Worthless Cash

The future, apparently, has not quite yet arrived.

Square Cash promises to be the easy way to transfer money over the Internet. To send you $50, I just send you an email with subject line “$50″ and a cc: to cash@square.com — whereupon Square Cash, upon receiving the cc:, moves $50 from my bank account to yours. (First time users get an email from Square asking for their debit card numbers so the transfer can be accomplished.) Sounds like the easiest thing in the world. And it’s free.

Unfortunately, it’s worth about what you pay for it. My experience using Square Cash multiple times over the past several days indicates that, more often than not, Square transfers $50 one direction — and then a few hours later transfers it back in the opposite direction, so that on balance, no money changes hands. When this happens, you get an email from Square saying the reverse transaction was triggered by a “problem”. No further explanation.

Emails to Square are met with standard Customer Service gobbledygook that ignores key questions such as “Why is this happening?” and “What can I do to make it stop happening?” and “Going forward, can I count on it to stop happening?”. (It’s just happened yet again, so apparently the answer to the last question is “No”.)

One feels a little churlish complaining about the quality of a free service. On the other hand, I’d like to spare others the frustrating experience of dealing with Square, never knowing when a transaction is going to be permanent, and getting no useful answers from the powers that be. (All communication is by email; Square is apparently too advanced a company to use phones.)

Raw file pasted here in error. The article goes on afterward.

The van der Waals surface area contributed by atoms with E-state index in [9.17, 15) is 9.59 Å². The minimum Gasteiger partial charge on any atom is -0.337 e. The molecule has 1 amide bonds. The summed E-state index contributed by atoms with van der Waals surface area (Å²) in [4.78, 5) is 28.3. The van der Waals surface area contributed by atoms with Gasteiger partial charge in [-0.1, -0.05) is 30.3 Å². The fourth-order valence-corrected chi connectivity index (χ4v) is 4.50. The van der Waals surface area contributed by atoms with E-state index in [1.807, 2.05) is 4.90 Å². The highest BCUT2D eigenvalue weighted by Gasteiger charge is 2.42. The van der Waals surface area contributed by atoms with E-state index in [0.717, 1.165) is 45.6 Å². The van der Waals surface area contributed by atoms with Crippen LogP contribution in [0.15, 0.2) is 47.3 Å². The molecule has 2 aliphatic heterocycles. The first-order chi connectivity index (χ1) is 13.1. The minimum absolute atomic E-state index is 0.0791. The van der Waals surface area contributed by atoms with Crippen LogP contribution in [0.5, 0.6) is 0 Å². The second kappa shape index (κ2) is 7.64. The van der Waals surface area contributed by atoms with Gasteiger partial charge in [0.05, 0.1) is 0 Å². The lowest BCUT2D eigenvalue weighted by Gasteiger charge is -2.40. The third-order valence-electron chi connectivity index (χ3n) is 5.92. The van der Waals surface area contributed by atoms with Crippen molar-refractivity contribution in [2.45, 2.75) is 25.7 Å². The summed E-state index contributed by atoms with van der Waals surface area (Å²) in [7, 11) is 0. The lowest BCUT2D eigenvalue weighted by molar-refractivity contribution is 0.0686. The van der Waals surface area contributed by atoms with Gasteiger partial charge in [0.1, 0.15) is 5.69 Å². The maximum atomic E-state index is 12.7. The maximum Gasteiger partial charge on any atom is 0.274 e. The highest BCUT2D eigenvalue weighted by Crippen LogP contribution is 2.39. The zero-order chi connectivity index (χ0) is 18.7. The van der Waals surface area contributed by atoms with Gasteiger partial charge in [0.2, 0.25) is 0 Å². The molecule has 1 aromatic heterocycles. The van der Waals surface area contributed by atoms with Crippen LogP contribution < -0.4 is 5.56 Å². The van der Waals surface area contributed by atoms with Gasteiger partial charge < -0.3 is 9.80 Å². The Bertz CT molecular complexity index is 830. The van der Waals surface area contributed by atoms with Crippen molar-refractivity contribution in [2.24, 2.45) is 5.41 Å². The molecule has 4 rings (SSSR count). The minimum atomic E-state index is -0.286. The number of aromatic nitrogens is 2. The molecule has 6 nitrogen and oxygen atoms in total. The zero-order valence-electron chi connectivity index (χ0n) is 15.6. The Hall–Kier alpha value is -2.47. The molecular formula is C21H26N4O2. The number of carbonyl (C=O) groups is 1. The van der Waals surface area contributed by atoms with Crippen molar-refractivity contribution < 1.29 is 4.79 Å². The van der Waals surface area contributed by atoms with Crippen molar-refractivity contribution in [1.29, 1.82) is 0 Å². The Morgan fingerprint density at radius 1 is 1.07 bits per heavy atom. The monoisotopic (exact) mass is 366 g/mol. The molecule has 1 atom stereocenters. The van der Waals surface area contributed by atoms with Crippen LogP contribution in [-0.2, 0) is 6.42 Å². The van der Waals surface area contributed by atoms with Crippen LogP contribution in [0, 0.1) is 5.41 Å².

My advice: These guys are amateurs. Stick with Paypal.

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15 Responses to “Worthless Cash”


  1. 1 1 Dave B

    I’d also be a bit worried about security. Their site says nothing about what they do with your debit card details. Even if you trust them what’s to stop someone composing a fake e-mail purporting to be from you and effectively instructing Square Cash to transfer an amount to their own bank account.

    Without some better information about their approach to privacy and security I wouldn’t touch it with a bargepole even if it did work as advertised.

  2. 2 2 Thomas Purzycki

    Nah nah nah nah nah nah nah nah Bitcoin!

    Paypal works great until it doesn’t. It has pretty much the same issues with chargebacks and general customer service opacity regarding why things go wrong, get frozen, get reversed and whatnot.

  3. 3 3 Anonymous

    Holy guacamole! Does Square have any idea how easy e-mails are to spoof? I assume you can’t easily steal money this way, because you need a bank account to use the service. (Or, rather, if you do steal money you’ll be caught and get in big trouble.) However, you can easily harass your frenemies if you know enough people who use Square Cash. If you don’t like someone whose bank account might be running low around the time rent is due (maybe they set up Square Cash so their parents could occasionally help out), forge an e-mail sending money from their account to another Square Cash user you know is out of town. Someone will notice and the transfer will end up getting reversed, but maybe their rent check will bounce in the meantime. At the very least they’ll get stressed out and have to waste time trying to fix the problem. Alternatively, you can try a denial of service attack: if you know someone is going to receive an important Square Cash transfer, start sending forged e-mails and hope Square responds by temporarily shutting down their account.

  4. 4 4 ECSL

    You might want to take a look at Ripple, which promises this (and seems to have users already). The idea behind it seems interesting, but I’m not sure how well it works in reality.